Remembering the other Queenscliff-Sorrento ferry

I’ve previous written about the history of the Queenscliff-Sorrento car ferry, but today I’m looking at a different ferry service that plied the same route – the passenger ferry that stopped off at Portsea on the way across Port Phillip Bay.

Postcard featuring Sorrento - Portsea - Queenscliff ferry 'J.J. Farnsworth'

Founded in 1953 by local brothers Jack and Harry Farnsworth, the pair commenced operations with a 41 foot long converted cray boat named ‘M.V. Judith Ann’, transporting holiday makers between Sorrento the Mornington Peninsula with Queenscliff on the Bellarine Peninsula, with a stop being made at Portsea Pier in both directions. By 1955 the growing numbers of tourists saw them purchase a longer vessel – the 71 foot long ‘M.V. Komuta’ – and in the years that followed the fleet also grew in size.

In 1975 the operation was purchased by Sorrento businessman Warren Neale, and in 1984 he commissioned the largest ferry to operate on the service – the 80 foot long steel hulled ‘J.J. Farnsworth’. Able to carry a total of 300 passengers, there were two levels – the main deck, and a smaller deck hidden below the waterline, that had tiny portholes peeking above the waves.

The photo above shows ferry ‘J.J. Farnsworth’ – below is the slightly older timber hulled ‘M.V. Nepean’:

Sorrento - Portsea - Queenscliff ferry 'M.V. Nepean'

The commencement of the parallel car ferry service in 1987 took away passengers from the smaller passenger ferry, with it turning into a summer-only operation. Around the 1999/2000 period I travelled on the Sorrento – Portsea – Queenscliff ferry a handful of times, with only ‘J.J. Farnsworth’ in service and the Queenscliff berth having been moved to Queenscliff Harbour, next door to the car ferry terminal.

With the upgrade of the car ferry service to hourly each way in 2001, the passenger ferry went into further decline, with the last service operating in 2003. Today all that remains is a sign at Sorrento Pier, detailing the history of the the Sorrento – Portsea – Queenscliff ferry.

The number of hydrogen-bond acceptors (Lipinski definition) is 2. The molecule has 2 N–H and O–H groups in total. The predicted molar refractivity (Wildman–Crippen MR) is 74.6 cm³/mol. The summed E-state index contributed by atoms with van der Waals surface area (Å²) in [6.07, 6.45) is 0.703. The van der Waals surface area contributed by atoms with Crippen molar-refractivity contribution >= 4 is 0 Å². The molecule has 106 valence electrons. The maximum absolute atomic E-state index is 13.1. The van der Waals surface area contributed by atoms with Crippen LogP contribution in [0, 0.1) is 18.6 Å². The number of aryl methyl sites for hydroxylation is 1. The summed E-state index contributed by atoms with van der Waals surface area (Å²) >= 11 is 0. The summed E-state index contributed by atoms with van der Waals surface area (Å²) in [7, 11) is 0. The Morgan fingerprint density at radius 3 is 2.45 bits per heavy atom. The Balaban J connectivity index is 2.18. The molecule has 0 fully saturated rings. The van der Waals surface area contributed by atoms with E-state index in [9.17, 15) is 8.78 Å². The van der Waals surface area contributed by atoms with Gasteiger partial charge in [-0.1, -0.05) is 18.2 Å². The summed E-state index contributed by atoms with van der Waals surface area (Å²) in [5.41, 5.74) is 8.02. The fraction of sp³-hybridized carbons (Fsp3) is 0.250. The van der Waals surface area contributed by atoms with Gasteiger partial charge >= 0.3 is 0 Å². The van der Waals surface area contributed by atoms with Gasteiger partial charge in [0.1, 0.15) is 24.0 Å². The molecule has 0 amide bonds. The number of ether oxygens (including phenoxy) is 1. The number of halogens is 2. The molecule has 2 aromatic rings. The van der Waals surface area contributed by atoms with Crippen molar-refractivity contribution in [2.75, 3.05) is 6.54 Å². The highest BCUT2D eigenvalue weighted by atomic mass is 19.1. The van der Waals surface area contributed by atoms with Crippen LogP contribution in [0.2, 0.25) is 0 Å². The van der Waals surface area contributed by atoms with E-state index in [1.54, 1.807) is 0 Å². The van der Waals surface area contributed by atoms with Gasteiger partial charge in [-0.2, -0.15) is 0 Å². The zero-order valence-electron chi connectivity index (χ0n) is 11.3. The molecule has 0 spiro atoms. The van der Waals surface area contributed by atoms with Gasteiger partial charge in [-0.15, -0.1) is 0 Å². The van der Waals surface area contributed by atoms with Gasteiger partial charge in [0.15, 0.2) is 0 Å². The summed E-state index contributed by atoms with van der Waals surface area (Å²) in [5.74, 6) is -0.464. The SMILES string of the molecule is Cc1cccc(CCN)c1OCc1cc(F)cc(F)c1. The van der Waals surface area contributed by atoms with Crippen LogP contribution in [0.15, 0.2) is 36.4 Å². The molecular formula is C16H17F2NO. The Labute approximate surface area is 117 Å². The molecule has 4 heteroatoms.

Signage at Sorrento Pier detailing the history of the Sorrento - Portsea - Queenscliff ferry

Further reading

Some photos from 1987

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6 Responses to “Remembering the other Queenscliff-Sorrento ferry”

  1. Andrew says:

    Interesting slice of history. I noticed a more barge like boat used during Around the Bay bike ride.

    • Marcus Wong says:

      The two passenger ferries were sold off to new owners after the service ceased. The boat you saw was probably the ‘Peninsula Princess’ – it was the original car ferry that was used until the first ‘big’ ferry arrived in 1993.

      'Peninsula Princess' off Chinaman's Hat on Port Phillip

  2. Keagan says:

    I grew up in Rye on the Mornington Peninsula and frequently as a child remember taking trips on these two ferries, two and from Sorrento and Queenscliff. I had quite a fascination with the J.J Farnsworth and recall one time letting the captain let me take the helm for a short while, it was one of the most exciting experiences of my childhood. It’s a shame these two were put out of use, It would be absolutely to see them restored, not ‘updated’ but restored to their original state, maybe equip them with more modern/more powerful engines, and have them back in service running between the two Peninsula’s and Portsea stop, as well; was tradition with these ferries and vivid in my memories. I was always curious to know why the bigger Ferries never stopped where the other ones did when they first came into service.

    Thank you kindly, for having this on here, it’s made my week! }

    Yours truly,
    Keagan Pettigrew

  3. Jeff says:

    Great story Marcus used to go on a trip every summer when I was kid
    The Hygeia which was in Geelong sunk in a storm at I think Sorrento
    Also worth a mention have you ever heard of the Watertaxi it used to take people around Corio Bay and it sailed from the landing stage on the Eastern Beach Promenade it originally came from Holland

    • Marcus Wong says:

      I haven’t heard about the Hygeia sinking – the operator of the 1962 vessel retired it in February 2012:

      http://www.hygeia.com.au/Us/History.aspx

      The first vessel to bear the Hygeia name was intentionally scuttled off Barwon Heads in 1931.

      As for the water taxi on Corio Bay, unfortunately that must have been before my time.

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